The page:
Isiqalo residents threaten to boycott local elections

Isiqalo informal settlement in Mitchell's Plain.

Residents of Isiqalo informal settlement, which now forms part of Ward 43 (Strandfontein and parts of Philippi), is threatening to boycott the upcoming local government elections if the City of Cape Town fails to provide adequate services in the area.

Residents said they are registered to vote, but they will do so only if they see development in their area.

Irate residents accused the City of dragging its feet when it comes to installing electricity and providing flushing toilets.

“What we want is electricity and flushing toilets. We’ve been staying here since 2012 without proper flushing toilets.

“We are using portable toilets and temporal toilets which are both health hazards. Our children are getting sick every day and some of them have rashes and ringworm because of the conditions that we are living under,” said community leader, Princess Xabanisa.

She said women are the most vulnerable in the community.

“Most of us (women) have infections because we are sharing Mshengu (temporal toilets), which are dirty. Sometimes you find that someone messed on the toilet seat and you have to clean it before you can use it. And it’s easy for us (women) to contract infections,” said Ms Xabanisa.

Ms Xabanisa said more than 5 000 households share about 15 communal taps.

She described Isiqalo as the worst area in the Metro region.

“I don’t think there is any area like this. Every fortnight there is somebody who dies and children who are raped. If there were street lights crime would be less. There is no police visibility,” said the mother of three.

Nomalanga Dyantyi echoed Ms Xabanisa’s sentiments that there will be no vote until they see development taking place.

“I don’t see any reason to vote because to me it doesn’t make any difference. I’m still staying in a shack without electricity and a toilet,” she said.

Ms Dyantyi said portable toilets are degrading.

“Black people’s lives don’t matter to white people. Zille cannot use a portable toilet but because we are black she gave it to us. Imagine you are eating and someone is relieving himself and after that you have to keep it inside,” she said. The City collects the portable toilets twice a week, on Tuesdays and Fridays.

Ms Dyantyi stays with her parents and sister in a three-room shack, which leaks whenever it rains.

“It is cold in winter and we can’t afford to buy paraffin every day because it’s too expensive. A bottle of paraffin is R20 now,” she explained.

Commenting on their access to water, she said the City installed the communal taps too far from their houses.

“I don’t know what was happening in their minds when they were installing these communal taps because all of them are outside next to the main road. There are no communal taps between the shacks. People have to walk for a distance to fetch the water. It would be much better if there were at least four communal taps just between the shacks,” she said.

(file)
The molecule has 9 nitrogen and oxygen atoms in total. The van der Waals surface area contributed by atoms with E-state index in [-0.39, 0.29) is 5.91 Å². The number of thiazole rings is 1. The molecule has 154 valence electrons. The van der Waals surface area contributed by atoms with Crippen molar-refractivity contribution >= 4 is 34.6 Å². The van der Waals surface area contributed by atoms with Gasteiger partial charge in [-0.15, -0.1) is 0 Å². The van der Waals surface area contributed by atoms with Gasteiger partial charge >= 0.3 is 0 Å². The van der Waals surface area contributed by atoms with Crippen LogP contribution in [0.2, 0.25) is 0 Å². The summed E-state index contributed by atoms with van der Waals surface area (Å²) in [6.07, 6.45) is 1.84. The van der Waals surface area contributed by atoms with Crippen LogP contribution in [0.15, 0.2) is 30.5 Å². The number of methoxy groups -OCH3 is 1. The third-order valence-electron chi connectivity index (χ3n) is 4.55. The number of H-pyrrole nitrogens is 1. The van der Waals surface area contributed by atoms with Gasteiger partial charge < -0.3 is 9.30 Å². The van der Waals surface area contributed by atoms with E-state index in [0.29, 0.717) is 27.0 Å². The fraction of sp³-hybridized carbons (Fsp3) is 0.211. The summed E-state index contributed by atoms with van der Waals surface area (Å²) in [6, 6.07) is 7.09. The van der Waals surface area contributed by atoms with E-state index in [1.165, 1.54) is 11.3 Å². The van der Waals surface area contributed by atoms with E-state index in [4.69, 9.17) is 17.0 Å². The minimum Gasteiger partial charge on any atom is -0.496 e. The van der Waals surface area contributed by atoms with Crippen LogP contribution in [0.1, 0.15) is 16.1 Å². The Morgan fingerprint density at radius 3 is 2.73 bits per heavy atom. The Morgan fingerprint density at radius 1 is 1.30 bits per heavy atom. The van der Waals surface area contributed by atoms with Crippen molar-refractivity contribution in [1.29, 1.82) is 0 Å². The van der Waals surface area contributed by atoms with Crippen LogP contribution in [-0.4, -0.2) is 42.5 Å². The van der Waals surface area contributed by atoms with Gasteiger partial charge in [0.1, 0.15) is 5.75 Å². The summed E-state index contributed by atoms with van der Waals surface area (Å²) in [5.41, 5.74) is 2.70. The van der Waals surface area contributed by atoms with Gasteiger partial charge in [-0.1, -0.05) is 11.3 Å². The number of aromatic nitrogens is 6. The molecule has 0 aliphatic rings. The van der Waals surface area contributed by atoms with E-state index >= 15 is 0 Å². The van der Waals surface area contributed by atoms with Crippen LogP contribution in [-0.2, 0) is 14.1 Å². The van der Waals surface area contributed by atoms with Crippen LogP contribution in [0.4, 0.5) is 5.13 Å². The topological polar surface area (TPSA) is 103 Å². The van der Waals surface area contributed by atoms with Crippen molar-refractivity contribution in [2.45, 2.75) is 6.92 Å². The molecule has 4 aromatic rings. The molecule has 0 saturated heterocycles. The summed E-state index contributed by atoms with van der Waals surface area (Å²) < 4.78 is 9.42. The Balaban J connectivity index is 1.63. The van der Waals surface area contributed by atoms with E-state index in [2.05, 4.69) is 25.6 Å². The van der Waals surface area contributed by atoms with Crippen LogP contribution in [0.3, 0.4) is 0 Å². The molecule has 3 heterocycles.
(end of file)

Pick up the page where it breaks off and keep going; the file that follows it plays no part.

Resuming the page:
Lizwe Sobekwa urged the City to improve sanitation in the settlement.

“These toilets get full within a day because sometimes one toilet is used by more than five families. So you can imagine maybe one house has about five people and you find that one toilet is used by more than 20 people or more. And they are dirty and have flies,” she said.

Mr Sobekwa said some people also lock the toilets, compelling others to go to the bush to relieve themselves – and also running the risk of being robbed or raped.

He declared that he is not going to vote until something is done to change their living conditions.

According to the Independent Electoral Commission (IEC), Isiqalo, which falls under Ward 43, has 1 362 registered voters for the municipal elections.In the 2014 national and provincial elections there was a 98 percent turnout, with 83 percent of the votes going to the ANC and the rest to the Economic Freedom Fighters.

Ernest Sonnenberg, the City’s mayoral committee member for utility services, said both portable toilets and chemical toilets in Isiqalo are serviced three times a week – the same as other informal settlements in Cape Town.

“Chemical toilets in Isiqalo are serviced on Tuesday, Thursday and Saturday. As there has been a three-day gap between the last service (on Saturday) and the service this morning, it could have created the impression there had been a delay,” he said on Tuesday.

“The contractor confirmed that the area was serviced this morning. If toilets are not serviced according to schedule the residents should please report this to the City so that we can raise it with the contractor,” he said.

Benedicta van Minnen, mayoral committee member for human settlements, said the population at Isiqalo informal settlement is between 2 000 to 4 000 people

In a press release dated July 12, Mr Sonnenberg, said the City’s efforts to restore street lighting along a section of Jakes Gerwel Drive have been hamstrung by thieves.

He said the section of Jakes Gerwel Drive between Highlands Drive and the R300 was left in darkness after protesters destroyed the electricity control box in the area.

“The City’s Electricity Services Department attempted to restore the electricity by relaying supply from an alternative box in April, but this was short-lived and the power was cut once more. The department was eventually able to replace the control box towards the end of June, but a few weeks later thieves have struck again – this time stealing the cables. The cost of the damage and resultant repairs have been tallied at nearly R20 000.”

Mr Sonnenberg said the City receives ongoing complaints from residents who are justifiably concerned for their safety in the area.

The Plainsman questioned the City about development and plans for the area, to which Ms Van Minnen replied: “The settlement is the subject of a legal process and the City is therefore not in a position to comment at this stage.”